Application Development Blog Posts
Learn and share on deeper, cross technology development topics such as integration and connectivity, automation, cloud extensibility, developing at scale, and security.
Showing results for 
Search instead for 
Did you mean: 
Active Participant

“The technology is only as perfect as the people that made it”

With Design Thinking being my focus area and design approach, I work with IT projects and business innovation workshops that often have very specific problems that need solving. I have experienced that we focus solely on solving the problems and that we forget the bigger picture the solution becomes an integrated part of.

The point is that the developers and designers hold a huge responsibility in making technology, solutions and applications. Not just to solve the users’ current needs in their current situations, but also to create the future in which the solution exists in.

With IoT and SAP Leonardo, we hear about the business of tomorrow, the society of tomorrow, the culture of tomorrow. We are those designers that carry this world forward to that tomorrow, and without sounding too superhero-esque, we also carry that burden of trust. The trust that we make systems that not only solve the current problems at hand, but also innovate and make the lives of the users better in one way or another.

In another SAP blog thread a long time ago, someone commented to me that we did not have this burden, but our task was to solve the problems at hand with our Design Thinking approach. I say, they are not wrong. But the implications of our work echoes forward, and so do the changes we make to the world. Whether it be SAP specific, or generally with IT products ranging between everything.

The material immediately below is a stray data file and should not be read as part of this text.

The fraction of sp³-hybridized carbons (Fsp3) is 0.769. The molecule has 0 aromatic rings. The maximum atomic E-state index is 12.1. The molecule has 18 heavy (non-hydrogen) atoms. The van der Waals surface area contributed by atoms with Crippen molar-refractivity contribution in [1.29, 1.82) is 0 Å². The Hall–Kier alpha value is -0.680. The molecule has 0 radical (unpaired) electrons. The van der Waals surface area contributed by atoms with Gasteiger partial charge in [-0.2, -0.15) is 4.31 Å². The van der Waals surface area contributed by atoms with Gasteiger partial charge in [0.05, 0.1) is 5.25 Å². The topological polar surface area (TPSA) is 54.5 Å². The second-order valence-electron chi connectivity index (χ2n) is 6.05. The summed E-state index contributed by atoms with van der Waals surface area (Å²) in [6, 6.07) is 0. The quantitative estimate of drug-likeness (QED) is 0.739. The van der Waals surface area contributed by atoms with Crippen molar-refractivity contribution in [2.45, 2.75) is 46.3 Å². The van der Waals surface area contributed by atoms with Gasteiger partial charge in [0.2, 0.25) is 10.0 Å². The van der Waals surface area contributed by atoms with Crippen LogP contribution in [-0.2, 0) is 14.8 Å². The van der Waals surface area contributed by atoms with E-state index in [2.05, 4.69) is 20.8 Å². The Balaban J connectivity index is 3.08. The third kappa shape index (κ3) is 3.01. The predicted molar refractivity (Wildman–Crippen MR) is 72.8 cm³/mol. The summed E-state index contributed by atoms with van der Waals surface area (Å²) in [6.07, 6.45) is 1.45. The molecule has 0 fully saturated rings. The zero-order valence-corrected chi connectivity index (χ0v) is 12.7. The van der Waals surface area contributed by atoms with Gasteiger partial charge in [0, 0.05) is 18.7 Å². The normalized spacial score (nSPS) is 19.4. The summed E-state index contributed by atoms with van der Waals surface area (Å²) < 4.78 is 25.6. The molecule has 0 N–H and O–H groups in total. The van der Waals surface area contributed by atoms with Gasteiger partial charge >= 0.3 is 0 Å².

Good designers solve the problem at hand, as that is their task. Great designers think the bigger picture into consideration, speculate, test, and play with the reality of the future. I think we hold that responsibility to involve, educate and inform our users and teams in the future.

An example of this responsibility.

An example of this is the 2017 implementation of the Danish ‘immediate-divorce’ (straks-skilsmisse) function that allowed couples of Denmark to be divorced instantly with the click of a few buttons on the Danish citizen portal. The previous function only had a separation period of 6 month attached, so that the couples had the opportunity to think both the decision and their marriage through, before they could file for the life changing option.

In some cases, the immediate-divorce function was a blessing, because not all marriages are healthy. But in many cases, the new function sparked controversy. Statistically four out of five couples, that’s 11.000 couples, chose the immediate function in 2017, and this made eyebrows arch upwards. Was such a big decision really something we, as characteristically flawed humans, should be able to do so easily with such a short notice? Many of these couples had children involved, that had to suffer the consequences. It affects us both as a culture, as well as how we view our society at large.

The function was criticized by politicians and a professor in Social Psychology claimed that the affect it had on the children involved could be quite sever. February this year the function was taken up to debate by the parties in the Danish parliament.

Design is not just making the lives of our users easier, it’s not just about solving problems. We affect the culture, societies and world around us at large with the systems we build.
Labels in this area